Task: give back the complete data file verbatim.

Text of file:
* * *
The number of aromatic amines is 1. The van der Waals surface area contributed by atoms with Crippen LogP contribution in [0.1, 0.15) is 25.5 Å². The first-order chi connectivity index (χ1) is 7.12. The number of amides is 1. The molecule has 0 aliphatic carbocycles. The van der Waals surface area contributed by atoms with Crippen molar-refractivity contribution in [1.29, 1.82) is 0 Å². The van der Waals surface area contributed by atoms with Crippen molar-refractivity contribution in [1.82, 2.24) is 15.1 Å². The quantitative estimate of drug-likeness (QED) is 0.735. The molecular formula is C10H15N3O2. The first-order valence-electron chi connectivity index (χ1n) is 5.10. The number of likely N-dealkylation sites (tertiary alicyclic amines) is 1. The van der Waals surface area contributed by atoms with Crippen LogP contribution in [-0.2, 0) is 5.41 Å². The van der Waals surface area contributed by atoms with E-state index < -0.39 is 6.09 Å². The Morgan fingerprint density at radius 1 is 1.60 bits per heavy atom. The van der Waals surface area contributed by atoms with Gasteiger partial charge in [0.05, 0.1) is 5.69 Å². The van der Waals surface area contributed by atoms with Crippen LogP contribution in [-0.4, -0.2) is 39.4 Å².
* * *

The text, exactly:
The number of aromatic amines is 1. The van der Waals surface area contributed by atoms with Crippen LogP contribution in [0.1, 0.15) is 25.5 Å². The first-order chi connectivity index (χ1) is 7.12. The number of amides is 1. The molecule has 0 aliphatic carbocycles. The van der Waals surface area contributed by atoms with Crippen molar-refractivity contribution in [1.29, 1.82) is 0 Å². The van der Waals surface area contributed by atoms with Crippen molar-refractivity contribution in [1.82, 2.24) is 15.1 Å². The quantitative estimate of drug-likeness (QED) is 0.735. The molecular formula is C10H15N3O2. The first-order valence-electron chi connectivity index (χ1n) is 5.10. The number of likely N-dealkylation sites (tertiary alicyclic amines) is 1. The van der Waals surface area contributed by atoms with Crippen LogP contribution in [-0.2, 0) is 5.41 Å². The van der Waals surface area contributed by atoms with E-state index < -0.39 is 6.09 Å². The Morgan fingerprint density at radius 1 is 1.60 bits per heavy atom. The van der Waals surface area contributed by atoms with Gasteiger partial charge in [0.05, 0.1) is 5.69 Å². The van der Waals surface area contributed by atoms with Crippen LogP contribution in [-0.4, -0.2) is 39.4 Å².